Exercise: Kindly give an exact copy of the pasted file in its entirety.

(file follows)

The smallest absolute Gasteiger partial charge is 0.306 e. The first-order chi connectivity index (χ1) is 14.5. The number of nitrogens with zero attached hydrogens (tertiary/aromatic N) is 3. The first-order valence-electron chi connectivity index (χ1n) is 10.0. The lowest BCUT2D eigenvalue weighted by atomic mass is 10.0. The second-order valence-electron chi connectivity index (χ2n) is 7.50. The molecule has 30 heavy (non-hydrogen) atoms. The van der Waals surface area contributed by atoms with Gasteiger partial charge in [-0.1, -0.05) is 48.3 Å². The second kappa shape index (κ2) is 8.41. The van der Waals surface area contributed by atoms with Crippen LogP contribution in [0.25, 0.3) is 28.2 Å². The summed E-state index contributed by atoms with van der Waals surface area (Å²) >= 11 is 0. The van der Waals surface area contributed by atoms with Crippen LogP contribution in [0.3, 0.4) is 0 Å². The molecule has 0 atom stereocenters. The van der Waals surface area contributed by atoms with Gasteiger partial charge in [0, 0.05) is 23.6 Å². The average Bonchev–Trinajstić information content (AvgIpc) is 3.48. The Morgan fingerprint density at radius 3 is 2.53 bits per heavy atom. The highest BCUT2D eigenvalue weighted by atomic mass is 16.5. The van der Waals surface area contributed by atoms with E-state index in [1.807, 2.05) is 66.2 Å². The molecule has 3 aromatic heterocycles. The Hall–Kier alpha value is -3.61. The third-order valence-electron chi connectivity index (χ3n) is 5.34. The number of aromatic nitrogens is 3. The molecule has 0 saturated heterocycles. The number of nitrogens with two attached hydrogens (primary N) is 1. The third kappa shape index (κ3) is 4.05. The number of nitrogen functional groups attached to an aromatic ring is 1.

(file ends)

The smallest absolute Gasteiger partial charge is 0.306 e. The first-order chi connectivity index (χ1) is 14.5. The number of nitrogens with zero attached hydrogens (tertiary/aromatic N) is 3. The first-order valence-electron chi connectivity index (χ1n) is 10.0. The lowest BCUT2D eigenvalue weighted by atomic mass is 10.0. The second-order valence-electron chi connectivity index (χ2n) is 7.50. The molecule has 30 heavy (non-hydrogen) atoms. The van der Waals surface area contributed by atoms with Gasteiger partial charge in [-0.1, -0.05) is 48.3 Å². The second kappa shape index (κ2) is 8.41. The van der Waals surface area contributed by atoms with Crippen LogP contribution in [0.25, 0.3) is 28.2 Å². The summed E-state index contributed by atoms with van der Waals surface area (Å²) >= 11 is 0. The van der Waals surface area contributed by atoms with Crippen LogP contribution in [0.3, 0.4) is 0 Å². The molecule has 0 atom stereocenters. The van der Waals surface area contributed by atoms with Gasteiger partial charge in [0, 0.05) is 23.6 Å². The average Bonchev–Trinajstić information content (AvgIpc) is 3.48. The Morgan fingerprint density at radius 3 is 2.53 bits per heavy atom. The highest BCUT2D eigenvalue weighted by atomic mass is 16.5. The van der Waals surface area contributed by atoms with E-state index in [1.807, 2.05) is 66.2 Å². The molecule has 3 aromatic heterocycles. The Hall–Kier alpha value is -3.61. The third-order valence-electron chi connectivity index (χ3n) is 5.34. The number of aromatic nitrogens is 3. The molecule has 0 saturated heterocycles. The number of nitrogens with two attached hydrogens (primary N) is 1. The third kappa shape index (κ3) is 4.05. The number of nitrogen functional groups attached to an aromatic ring is 1.